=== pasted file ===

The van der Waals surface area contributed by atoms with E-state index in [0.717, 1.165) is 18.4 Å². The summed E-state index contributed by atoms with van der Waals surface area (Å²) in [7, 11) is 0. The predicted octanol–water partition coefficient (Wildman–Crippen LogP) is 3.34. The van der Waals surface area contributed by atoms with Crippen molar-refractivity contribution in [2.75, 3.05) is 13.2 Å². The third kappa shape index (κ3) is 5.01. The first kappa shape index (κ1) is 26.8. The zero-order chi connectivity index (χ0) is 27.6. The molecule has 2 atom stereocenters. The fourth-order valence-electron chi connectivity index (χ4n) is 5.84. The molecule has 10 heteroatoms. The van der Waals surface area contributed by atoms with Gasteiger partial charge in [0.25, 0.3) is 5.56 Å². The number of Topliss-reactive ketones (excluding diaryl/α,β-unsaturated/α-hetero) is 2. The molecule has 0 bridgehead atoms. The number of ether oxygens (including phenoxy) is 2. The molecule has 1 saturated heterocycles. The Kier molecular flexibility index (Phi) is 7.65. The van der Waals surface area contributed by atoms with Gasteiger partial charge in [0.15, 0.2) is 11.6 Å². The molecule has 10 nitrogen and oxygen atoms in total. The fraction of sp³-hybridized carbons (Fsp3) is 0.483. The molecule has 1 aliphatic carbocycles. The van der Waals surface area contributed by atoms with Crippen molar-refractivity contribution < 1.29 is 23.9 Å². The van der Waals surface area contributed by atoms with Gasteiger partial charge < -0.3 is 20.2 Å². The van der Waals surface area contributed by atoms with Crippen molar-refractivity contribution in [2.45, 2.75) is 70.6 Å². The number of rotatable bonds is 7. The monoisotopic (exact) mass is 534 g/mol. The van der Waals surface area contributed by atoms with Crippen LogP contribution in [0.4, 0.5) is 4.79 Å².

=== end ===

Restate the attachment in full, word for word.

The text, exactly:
The van der Waals surface area contributed by atoms with E-state index in [0.717, 1.165) is 18.4 Å². The summed E-state index contributed by atoms with van der Waals surface area (Å²) in [7, 11) is 0. The predicted octanol–water partition coefficient (Wildman–Crippen LogP) is 3.34. The van der Waals surface area contributed by atoms with Crippen molar-refractivity contribution in [2.75, 3.05) is 13.2 Å². The third kappa shape index (κ3) is 5.01. The first kappa shape index (κ1) is 26.8. The zero-order chi connectivity index (χ0) is 27.6. The molecule has 2 atom stereocenters. The fourth-order valence-electron chi connectivity index (χ4n) is 5.84. The molecule has 10 heteroatoms. The van der Waals surface area contributed by atoms with Gasteiger partial charge in [0.25, 0.3) is 5.56 Å². The number of Topliss-reactive ketones (excluding diaryl/α,β-unsaturated/α-hetero) is 2. The molecule has 0 bridgehead atoms. The number of ether oxygens (including phenoxy) is 2. The molecule has 1 saturated heterocycles. The Kier molecular flexibility index (Phi) is 7.65. The van der Waals surface area contributed by atoms with Gasteiger partial charge in [0.15, 0.2) is 11.6 Å². The molecule has 10 nitrogen and oxygen atoms in total. The fraction of sp³-hybridized carbons (Fsp3) is 0.483. The molecule has 1 aliphatic carbocycles. The van der Waals surface area contributed by atoms with Crippen molar-refractivity contribution < 1.29 is 23.9 Å². The van der Waals surface area contributed by atoms with Gasteiger partial charge < -0.3 is 20.2 Å². The van der Waals surface area contributed by atoms with Crippen molar-refractivity contribution in [2.45, 2.75) is 70.6 Å². The number of rotatable bonds is 7. The monoisotopic (exact) mass is 534 g/mol. The van der Waals surface area contributed by atoms with Crippen LogP contribution in [0.4, 0.5) is 4.79 Å².